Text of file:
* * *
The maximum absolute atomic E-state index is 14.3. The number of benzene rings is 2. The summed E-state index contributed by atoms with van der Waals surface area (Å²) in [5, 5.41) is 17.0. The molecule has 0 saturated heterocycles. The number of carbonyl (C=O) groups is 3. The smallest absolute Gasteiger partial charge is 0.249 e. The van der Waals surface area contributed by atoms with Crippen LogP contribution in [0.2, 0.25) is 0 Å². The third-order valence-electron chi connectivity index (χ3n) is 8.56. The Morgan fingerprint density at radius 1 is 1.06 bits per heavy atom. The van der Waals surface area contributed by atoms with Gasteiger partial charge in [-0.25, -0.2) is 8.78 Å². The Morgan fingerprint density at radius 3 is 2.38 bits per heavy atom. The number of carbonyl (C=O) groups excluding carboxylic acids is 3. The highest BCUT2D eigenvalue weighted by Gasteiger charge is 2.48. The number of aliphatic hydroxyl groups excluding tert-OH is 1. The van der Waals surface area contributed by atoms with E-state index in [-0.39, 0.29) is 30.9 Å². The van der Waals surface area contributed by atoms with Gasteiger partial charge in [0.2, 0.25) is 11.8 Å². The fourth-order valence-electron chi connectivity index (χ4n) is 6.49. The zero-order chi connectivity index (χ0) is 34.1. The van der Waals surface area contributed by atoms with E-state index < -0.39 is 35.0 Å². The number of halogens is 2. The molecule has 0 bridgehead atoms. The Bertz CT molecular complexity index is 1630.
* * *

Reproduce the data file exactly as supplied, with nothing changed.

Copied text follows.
The maximum absolute atomic E-state index is 14.3. The number of benzene rings is 2. The summed E-state index contributed by atoms with van der Waals surface area (Å²) in [5, 5.41) is 17.0. The molecule has 0 saturated heterocycles. The number of carbonyl (C=O) groups is 3. The smallest absolute Gasteiger partial charge is 0.249 e. The van der Waals surface area contributed by atoms with Crippen LogP contribution in [0.2, 0.25) is 0 Å². The third-order valence-electron chi connectivity index (χ3n) is 8.56. The Morgan fingerprint density at radius 1 is 1.06 bits per heavy atom. The van der Waals surface area contributed by atoms with Gasteiger partial charge in [-0.25, -0.2) is 8.78 Å². The Morgan fingerprint density at radius 3 is 2.38 bits per heavy atom. The number of carbonyl (C=O) groups excluding carboxylic acids is 3. The highest BCUT2D eigenvalue weighted by Gasteiger charge is 2.48. The number of aliphatic hydroxyl groups excluding tert-OH is 1. The van der Waals surface area contributed by atoms with E-state index in [-0.39, 0.29) is 30.9 Å². The van der Waals surface area contributed by atoms with Gasteiger partial charge in [0.2, 0.25) is 11.8 Å². The fourth-order valence-electron chi connectivity index (χ4n) is 6.49. The zero-order chi connectivity index (χ0) is 34.1. The van der Waals surface area contributed by atoms with E-state index < -0.39 is 35.0 Å². The number of halogens is 2. The molecule has 0 bridgehead atoms. The Bertz CT molecular complexity index is 1630.